A referendum is a measure put to a direct vote before the electorate rather than through their elected representatives. Also known as a ballot question or plebiscite, referenda — the plural of referendum — ask voters to approve or reject a change to the law; the result typically is legally binding. Referenda appear on ballots either by citizen initiative, such as petitioning, or because a legislative body has decided to pose the question to the public. Referenda are used in various forms worldwide and may deal with local, regional, or national issues. A special election may be held to vote on a referendum question but it is more common that the ballot question is voted on during a regularly scheduled election.
Local laws dictate whether a referendum’s outcome is legally binding or merely a measure of public sentiment. Laws also dictate whether referenda outcomes may be appealed through legislative or judicial channels. There are varying requirements to pass referenda. Some governments require only a simple majority vote to accept or reject a ballot question, while other questions must garner a certain percentage of votes to pass.
A referendum has the ability to affect international matters, although binding international referenda do not yet exist. For example, the European Union in 2004 attempted to draft a single constitution for its member nations. While some EU members accepted the treaty to establish the constitution via a parliamentary vote, other nations put the matter to a public vote. Voters in both the Netherlands and France rejected the ballot question, and the European Constitution was therefore halted.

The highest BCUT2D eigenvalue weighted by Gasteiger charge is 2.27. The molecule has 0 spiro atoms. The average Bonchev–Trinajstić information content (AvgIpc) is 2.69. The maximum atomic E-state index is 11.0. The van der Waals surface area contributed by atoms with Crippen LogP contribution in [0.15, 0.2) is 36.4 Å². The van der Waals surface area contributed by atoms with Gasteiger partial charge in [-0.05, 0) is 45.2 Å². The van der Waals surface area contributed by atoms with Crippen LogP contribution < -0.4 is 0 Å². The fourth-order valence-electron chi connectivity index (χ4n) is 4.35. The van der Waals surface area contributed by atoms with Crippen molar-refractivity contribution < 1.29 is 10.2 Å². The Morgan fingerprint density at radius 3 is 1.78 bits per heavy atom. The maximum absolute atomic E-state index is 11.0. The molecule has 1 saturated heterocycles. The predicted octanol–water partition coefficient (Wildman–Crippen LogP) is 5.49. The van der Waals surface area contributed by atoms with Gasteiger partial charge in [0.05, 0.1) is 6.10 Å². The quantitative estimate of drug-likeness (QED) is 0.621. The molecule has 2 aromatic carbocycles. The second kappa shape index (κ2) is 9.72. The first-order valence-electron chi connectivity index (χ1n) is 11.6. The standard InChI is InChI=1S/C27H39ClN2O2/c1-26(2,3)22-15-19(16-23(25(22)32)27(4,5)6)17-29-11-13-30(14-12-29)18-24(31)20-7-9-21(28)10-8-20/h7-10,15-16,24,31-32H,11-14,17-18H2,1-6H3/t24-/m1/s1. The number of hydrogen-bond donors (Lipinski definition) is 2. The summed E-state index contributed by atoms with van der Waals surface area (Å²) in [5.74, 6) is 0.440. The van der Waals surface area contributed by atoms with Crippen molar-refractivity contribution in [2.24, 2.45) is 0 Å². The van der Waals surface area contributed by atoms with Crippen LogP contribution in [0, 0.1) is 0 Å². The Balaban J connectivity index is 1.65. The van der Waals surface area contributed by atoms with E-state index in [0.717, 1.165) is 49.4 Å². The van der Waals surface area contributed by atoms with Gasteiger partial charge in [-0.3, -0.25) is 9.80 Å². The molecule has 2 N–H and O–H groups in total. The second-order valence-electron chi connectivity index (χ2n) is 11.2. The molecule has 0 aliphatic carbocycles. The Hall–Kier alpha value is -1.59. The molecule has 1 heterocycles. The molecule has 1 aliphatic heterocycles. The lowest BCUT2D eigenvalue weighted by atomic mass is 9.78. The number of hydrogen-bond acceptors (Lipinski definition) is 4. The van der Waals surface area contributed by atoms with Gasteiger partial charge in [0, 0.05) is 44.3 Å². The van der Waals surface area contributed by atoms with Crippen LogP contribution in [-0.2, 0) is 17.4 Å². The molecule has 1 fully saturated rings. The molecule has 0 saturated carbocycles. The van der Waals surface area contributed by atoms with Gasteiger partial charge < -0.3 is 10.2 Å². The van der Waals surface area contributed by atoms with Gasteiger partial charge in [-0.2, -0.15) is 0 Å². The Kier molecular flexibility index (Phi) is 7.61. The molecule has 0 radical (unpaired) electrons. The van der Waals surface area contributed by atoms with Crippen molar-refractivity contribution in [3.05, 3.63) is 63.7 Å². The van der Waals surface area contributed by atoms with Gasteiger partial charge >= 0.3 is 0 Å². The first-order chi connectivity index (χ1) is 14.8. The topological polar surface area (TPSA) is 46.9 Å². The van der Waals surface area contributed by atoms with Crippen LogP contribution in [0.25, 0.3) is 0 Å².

Referenda typically have a more local impact, however. In the U.S., for example, California is well known as a state that often puts ballot questions, referred to as propositions, directly to the voters. California voters have voted on ballot questions for issues ranging from limiting property taxes in 1978 to legalizing medical marijuana in 1996 to banning same-sex marriage in 2008.
Supporters of a referendum system generally claim that the process guarantees that will of the people is carried out, something that cannot always be guaranteed by a representative democracy system. Critics may respond to that claim by arguing that the electorate is not always qualified to make decisions on complicated public-policy matters. Some critics also suggest that referenda manipulate voters into considering one issue above all others and may be subject to campaigns based on propaganda rather than facts.